Charlotte, N.C. Jason Kidd was the last one off the bus Saturday, dark sunglasses covering his swollen eye. When he took them off, he looked more like a boxer after a title fight than New Jersey's guard.
His right eyelid was swollen and bruised, the clear bandage over his eyebrow doing little to cover the dozen or so stitches underneath it. A second purplish bruise ran diagonally underneath his eye.
As bad as the wounds looked from Thursday night's bloody, head-to-head collision with Charlotte guard David Wesley, the Nets insisted Kidd's eye was improving and were hopeful he would play today in Game 4 of the Eastern Conference semifinals.
"I can see everything, the eye is opening and has gotten better each day. My vision hasn't been blurred," said Kidd, a towel draped over his head after some light shooting drills.
"I want to play, but if my eye shuts, there's no way I can play. The big thing is to see how I feel in the morning."
The Hornets also will be monitoring their players' health before the game.
Charlotte center Elden Campbell missed practice Saturday with a virus, and the Hornets need desperately for it to be just a 24-hour bug.
Otherwise, Campbell will join leading scorer Jamal Mashburn on the Hornets' list of ill players and likely doom their chances of tying the best-of-seven series at two games each.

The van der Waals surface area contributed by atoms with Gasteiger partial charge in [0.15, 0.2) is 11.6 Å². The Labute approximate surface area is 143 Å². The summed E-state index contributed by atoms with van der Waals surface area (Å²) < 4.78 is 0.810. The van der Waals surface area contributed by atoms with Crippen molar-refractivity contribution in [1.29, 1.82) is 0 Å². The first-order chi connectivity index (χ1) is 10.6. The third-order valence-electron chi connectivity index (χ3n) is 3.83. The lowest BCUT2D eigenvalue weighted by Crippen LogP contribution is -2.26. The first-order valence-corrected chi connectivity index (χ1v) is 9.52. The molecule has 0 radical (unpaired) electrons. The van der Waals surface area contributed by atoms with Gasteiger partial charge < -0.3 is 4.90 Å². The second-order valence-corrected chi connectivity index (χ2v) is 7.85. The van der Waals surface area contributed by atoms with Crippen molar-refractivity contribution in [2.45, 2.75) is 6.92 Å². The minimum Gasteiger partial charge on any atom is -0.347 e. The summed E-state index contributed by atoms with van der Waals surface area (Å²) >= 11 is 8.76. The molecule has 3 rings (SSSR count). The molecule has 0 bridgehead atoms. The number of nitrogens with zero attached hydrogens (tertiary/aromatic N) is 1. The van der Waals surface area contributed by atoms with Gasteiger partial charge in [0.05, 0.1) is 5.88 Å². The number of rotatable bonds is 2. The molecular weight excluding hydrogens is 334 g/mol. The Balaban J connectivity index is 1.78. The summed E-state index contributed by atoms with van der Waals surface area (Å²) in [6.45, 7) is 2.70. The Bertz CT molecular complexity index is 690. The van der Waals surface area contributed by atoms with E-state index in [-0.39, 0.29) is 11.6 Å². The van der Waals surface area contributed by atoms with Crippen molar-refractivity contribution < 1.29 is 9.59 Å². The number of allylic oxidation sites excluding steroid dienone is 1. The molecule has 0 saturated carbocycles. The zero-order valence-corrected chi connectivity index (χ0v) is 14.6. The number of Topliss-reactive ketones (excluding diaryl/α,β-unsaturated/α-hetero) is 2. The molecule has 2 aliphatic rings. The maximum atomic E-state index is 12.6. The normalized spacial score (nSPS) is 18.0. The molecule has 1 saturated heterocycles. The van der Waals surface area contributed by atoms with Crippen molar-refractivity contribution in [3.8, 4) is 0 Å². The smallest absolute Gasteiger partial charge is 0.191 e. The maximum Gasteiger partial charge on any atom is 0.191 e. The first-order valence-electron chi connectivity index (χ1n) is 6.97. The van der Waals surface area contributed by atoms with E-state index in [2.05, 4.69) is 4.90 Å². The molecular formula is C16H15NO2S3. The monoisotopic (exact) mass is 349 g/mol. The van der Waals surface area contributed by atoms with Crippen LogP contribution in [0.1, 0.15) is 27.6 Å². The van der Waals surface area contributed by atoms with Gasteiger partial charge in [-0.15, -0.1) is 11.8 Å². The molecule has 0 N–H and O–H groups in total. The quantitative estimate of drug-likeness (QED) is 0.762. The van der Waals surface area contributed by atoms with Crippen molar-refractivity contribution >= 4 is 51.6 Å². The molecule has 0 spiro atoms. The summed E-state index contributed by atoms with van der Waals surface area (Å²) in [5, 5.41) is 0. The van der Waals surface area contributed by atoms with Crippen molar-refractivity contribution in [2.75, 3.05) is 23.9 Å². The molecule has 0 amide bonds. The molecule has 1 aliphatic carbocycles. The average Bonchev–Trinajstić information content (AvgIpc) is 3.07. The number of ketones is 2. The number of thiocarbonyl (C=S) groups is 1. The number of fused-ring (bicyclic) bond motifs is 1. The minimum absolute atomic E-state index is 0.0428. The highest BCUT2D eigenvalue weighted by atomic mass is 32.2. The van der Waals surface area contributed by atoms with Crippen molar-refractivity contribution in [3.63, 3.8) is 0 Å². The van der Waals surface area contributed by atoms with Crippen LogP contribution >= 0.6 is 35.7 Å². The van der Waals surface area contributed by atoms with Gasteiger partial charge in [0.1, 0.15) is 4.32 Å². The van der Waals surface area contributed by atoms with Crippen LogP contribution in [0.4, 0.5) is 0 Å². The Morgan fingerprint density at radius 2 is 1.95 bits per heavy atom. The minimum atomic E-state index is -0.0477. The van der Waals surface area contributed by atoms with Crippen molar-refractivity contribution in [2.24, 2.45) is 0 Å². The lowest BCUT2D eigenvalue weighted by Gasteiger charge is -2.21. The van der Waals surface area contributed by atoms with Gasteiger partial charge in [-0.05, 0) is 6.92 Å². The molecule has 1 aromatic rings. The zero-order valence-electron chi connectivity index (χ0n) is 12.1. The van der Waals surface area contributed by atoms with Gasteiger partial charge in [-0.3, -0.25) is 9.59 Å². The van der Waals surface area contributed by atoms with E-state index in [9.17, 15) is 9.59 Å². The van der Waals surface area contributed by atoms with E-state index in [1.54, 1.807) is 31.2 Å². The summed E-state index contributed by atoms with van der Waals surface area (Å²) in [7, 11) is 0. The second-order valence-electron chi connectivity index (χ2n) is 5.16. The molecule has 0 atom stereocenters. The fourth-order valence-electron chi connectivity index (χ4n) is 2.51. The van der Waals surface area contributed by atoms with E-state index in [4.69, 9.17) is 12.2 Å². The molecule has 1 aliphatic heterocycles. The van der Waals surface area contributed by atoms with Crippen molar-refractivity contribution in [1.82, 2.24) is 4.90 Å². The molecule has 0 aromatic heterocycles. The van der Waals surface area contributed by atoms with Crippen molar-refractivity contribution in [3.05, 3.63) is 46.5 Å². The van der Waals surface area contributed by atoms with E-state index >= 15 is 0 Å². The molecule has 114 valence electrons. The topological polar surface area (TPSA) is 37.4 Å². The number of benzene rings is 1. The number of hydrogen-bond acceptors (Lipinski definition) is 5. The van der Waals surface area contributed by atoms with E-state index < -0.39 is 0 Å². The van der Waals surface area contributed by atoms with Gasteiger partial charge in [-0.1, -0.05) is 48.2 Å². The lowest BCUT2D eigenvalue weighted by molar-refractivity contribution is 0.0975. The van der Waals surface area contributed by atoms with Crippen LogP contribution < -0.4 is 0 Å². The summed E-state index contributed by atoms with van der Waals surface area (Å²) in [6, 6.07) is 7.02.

Trainer Terry Kofler had the unlucky job of giving coach Paul Silas the news.
"Terry just said 'Elden's not coming,' and your first thought is 'My God, what else?"' Silas said. "After that, he said it's like a 24-hour thing, then you feel kind of relieved because we've got to have the big fella."
Campbell, who has an upset stomach, told Kofler he thought he caught the bug from his children. That's better than if he had caught it from Mashburn, who was stricken with a virus seven games ago that has turned into vertigo and limited his postseason play to 10 minutes in Game 1 of the first round.
Silas said he expects both Kidd and Campbell to be on the floor in Game 4.
"I have no qualms that Elden will play," Silas said. "And with Jason, I've been around long enough to know that if the guy, unless the thing is completely shut, he's going to play."
But the Nets weren't so confident, and coach Byron Scott said he prepared Saturday like backup Anthony Johnson would start.
Kidd struggled after the first-half collision Thursday, playing just five minutes after he and Wesley smacked heads and scoring only four of his 13 points after the injury.
He was hurt when Baron Davis poked the ball away from him on a fast break and, as Kidd reached for it, didn't see Wesley coming.
Kidd got the worst of it, with Wesley leaving the floor a little dazed before he returned with nothing more than a knot on his temple. Wesley played most of the second half.